Converting a book reader to a nook reader

Perfect candidate for an e-book reader? Nope.

| Jan 10, 2010

My wife, Suzanne, has long had to put up with a husband who’s a new-gadget hound. I’m an early adopter but not a super-early adopter. We’ve had a TiVo DVR for years, but I wasn’t among the very first to purchase one. I waited for the iPhone 3G to come out before catching iPhone fever. (Suzanne has one, too.) She tends to tag along, patient with me when I enthuse about some new gizmo. (Like the Roku box I bought as a family Christmas present. No one else in the family had a clue what it was supposed to do.) Eventually Suzanne sees the wisdom of (most) of my new-gadget purchases.

Barnes & Noble's nook e-book reader

Barnes & Noble's nook e-book reader

Since she’s a school librarian and avid reader, I thought that an e-book reader would be a special holiday gift. So I ordered Suzanne a nook from Barnes & Noble, preferring the virtual screen interface to the Amazon Kindle’s many physical buttons.

In observing her use of the nook in the first couple weeks, I’ve come to predict that the nook (and the Kindle) will not win over huge chunks of the population. While the devices and their E Ink screens make for a wonderful reading experience (my opinion) and are easy on the eyes in a way that reading lengthy prose on a backlit screen is not, they’re still not quite ready for truly mass-market success.

Perhaps Apple will debut the Kindle- and nook-killer later this month. I’m looking forward to seeing what Steve Jobs is hiding from public view.
Anyway, here’s a quick run-down of Suzanne’s first couple weeks with the nook (as observed by me):

  • Initial enthusiasm and “that’s so cool” reaction
  • Love for some features like tap on a word to get a definition; add notes to sections as you’re reading; highlighting key passages; etc.
  • Some disillusionment: “You mean you can’t read it in bed in the dark? You have to have a light on to see the screen?”
  • After she played around with it a bit, the nook went in a bedside drawer, not seeing much use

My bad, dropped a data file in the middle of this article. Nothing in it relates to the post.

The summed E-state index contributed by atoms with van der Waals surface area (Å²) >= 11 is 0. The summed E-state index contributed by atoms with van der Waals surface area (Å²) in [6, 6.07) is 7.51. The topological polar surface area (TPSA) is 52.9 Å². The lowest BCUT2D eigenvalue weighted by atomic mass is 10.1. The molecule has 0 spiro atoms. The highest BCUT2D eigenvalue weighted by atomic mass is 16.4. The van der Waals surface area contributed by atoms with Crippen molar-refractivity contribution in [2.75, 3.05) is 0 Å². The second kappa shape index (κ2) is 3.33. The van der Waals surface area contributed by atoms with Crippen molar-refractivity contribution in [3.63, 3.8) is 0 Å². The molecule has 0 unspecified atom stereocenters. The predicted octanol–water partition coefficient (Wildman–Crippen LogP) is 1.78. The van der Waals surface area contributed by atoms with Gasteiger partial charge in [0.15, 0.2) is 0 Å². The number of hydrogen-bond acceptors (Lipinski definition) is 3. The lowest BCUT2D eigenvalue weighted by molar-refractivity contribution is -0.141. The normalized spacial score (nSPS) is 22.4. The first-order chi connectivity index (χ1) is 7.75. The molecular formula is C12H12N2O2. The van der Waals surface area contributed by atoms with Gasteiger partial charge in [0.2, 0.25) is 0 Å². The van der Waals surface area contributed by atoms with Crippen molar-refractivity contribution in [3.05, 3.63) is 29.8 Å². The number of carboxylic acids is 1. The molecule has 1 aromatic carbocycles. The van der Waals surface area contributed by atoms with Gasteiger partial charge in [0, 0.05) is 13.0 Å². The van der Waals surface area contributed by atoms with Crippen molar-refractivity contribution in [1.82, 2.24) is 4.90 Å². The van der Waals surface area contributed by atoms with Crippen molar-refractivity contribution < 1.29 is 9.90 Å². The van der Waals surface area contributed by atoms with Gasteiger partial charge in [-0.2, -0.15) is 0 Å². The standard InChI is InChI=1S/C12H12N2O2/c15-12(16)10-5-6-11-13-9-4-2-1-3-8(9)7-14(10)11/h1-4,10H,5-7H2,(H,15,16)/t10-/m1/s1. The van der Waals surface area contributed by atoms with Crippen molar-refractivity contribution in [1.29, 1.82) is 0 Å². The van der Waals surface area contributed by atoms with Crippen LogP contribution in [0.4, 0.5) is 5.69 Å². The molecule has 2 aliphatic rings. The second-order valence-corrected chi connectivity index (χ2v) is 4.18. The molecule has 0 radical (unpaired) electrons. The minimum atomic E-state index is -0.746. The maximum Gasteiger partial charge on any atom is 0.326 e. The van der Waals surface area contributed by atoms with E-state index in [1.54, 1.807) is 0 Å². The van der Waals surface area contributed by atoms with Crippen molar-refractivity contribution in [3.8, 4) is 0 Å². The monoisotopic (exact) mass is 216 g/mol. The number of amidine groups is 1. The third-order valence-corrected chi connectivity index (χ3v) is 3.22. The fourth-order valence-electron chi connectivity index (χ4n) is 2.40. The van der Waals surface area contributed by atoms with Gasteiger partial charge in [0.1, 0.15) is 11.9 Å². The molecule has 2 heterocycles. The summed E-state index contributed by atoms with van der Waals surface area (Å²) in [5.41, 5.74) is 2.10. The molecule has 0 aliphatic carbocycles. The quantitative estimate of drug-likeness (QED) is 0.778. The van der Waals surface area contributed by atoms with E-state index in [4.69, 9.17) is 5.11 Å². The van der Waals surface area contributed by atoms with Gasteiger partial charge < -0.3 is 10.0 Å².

The final point needs some explanation, because it’s not a rejection of the product. Rather, Suzanne has a pile of books on her reading and book-club list, waiting to be picked up. What’s the point of spending an extra $10 for a nook e-version? Books on nook will have to come later, when the paid-for or from-the-library printed versions have been read.

One book on her to-read list is already in hand in digital form, purchased from Amazon for reading on her iPhone. She was disappointed that that purchase couldn’t simply be ported to her nook.

More alarming (to me) was an e-mail receipt showing up in my inbox from Amazon.com, showing that Suzanne had ordered a printed book after receiving the nook. It turns out that it was a cookbook, with color photos, and that didn’t seem like the right kind of book to order in digital form for an e-reader than only displays black, grays, and white.

Magazines and newspapers? Nope, she told me; won’t use the nook for that, especially since the monthly subscription prices per publication are ridiculously high, and she can read most of them on the web for free.

I’ll continue to spy on my wife’s nook usage (or lack thereof), and I suspect that I’ll see her make the transition to digital books read on the nook, in time.

Suzanne was, I guessed, the ideal nook/Kindle convert: librarian, book lover, and not a techno-phobe. Alas, it was not love at first sight.

This makes me think that we’re not quite there yet. What will become a mass-market hit, I believe, will be a thin tablet computer that does everything an iPhone with a big color screen could do (i.e., a full-fledged wirelessly connected computer), and is an outstanding form factor for reading books.

The trick will be getting the price down to a few hundred dollars, and that may take a while.

The ultimate tablet, I think, would be that large, thin iPhone/iTouch device with a stunning color, backlit touch-screen. And it would have a switch to turn the screen into a paper-like E Ink experience with no backlight, for comfortable book and other long-form reading.

Alas, unless Mr. Jobs has some magic up his sleeve, that may be a pipe dream.

Strike those last two paragraphs in my original of this blog item. It seems that a single screen that can be both back-lit color and E-Ink quality reflective display for reading in light is possible; indeed, it exists. Pixel Qi showed off such technology at the Consumer Electronics Show last week. Here’s a Gizmodo report on this amazing development.

And then there’s Mirasol displays, which could be the technology that moves media tablets where they need to go. Exciting stuff!

(Boulder-based publishing industry analyst and consultant Steve Outing originally wrote this article for his blog, steveouting.com.)


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